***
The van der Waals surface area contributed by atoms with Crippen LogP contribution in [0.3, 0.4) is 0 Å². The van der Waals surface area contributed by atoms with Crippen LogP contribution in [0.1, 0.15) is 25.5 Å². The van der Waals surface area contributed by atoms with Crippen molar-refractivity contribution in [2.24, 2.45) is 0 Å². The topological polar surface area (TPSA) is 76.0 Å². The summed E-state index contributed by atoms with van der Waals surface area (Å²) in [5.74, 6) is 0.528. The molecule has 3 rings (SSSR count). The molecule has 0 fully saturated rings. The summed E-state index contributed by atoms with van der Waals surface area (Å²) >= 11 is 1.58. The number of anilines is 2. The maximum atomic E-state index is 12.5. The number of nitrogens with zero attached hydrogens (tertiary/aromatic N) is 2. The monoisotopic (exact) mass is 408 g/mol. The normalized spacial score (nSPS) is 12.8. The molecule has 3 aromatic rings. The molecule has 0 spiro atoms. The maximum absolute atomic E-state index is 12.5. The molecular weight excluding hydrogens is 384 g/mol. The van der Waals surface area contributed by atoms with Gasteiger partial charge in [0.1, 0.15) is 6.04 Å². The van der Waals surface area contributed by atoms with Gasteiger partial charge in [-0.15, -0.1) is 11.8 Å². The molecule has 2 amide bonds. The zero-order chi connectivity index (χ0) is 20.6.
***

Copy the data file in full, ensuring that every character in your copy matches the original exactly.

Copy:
The van der Waals surface area contributed by atoms with Crippen LogP contribution in [0.3, 0.4) is 0 Å². The van der Waals surface area contributed by atoms with Crippen LogP contribution in [0.1, 0.15) is 25.5 Å². The van der Waals surface area contributed by atoms with Crippen molar-refractivity contribution in [2.24, 2.45) is 0 Å². The topological polar surface area (TPSA) is 76.0 Å². The summed E-state index contributed by atoms with van der Waals surface area (Å²) in [5.74, 6) is 0.528. The molecule has 3 rings (SSSR count). The molecule has 0 fully saturated rings. The summed E-state index contributed by atoms with van der Waals surface area (Å²) >= 11 is 1.58. The number of anilines is 2. The maximum atomic E-state index is 12.5. The number of nitrogens with zero attached hydrogens (tertiary/aromatic N) is 2. The monoisotopic (exact) mass is 408 g/mol. The normalized spacial score (nSPS) is 12.8. The molecule has 3 aromatic rings. The molecule has 0 spiro atoms. The maximum absolute atomic E-state index is 12.5. The molecular weight excluding hydrogens is 384 g/mol. The van der Waals surface area contributed by atoms with Gasteiger partial charge in [0.1, 0.15) is 6.04 Å². The van der Waals surface area contributed by atoms with Gasteiger partial charge in [-0.15, -0.1) is 11.8 Å². The molecule has 2 amide bonds. The zero-order chi connectivity index (χ0) is 20.6.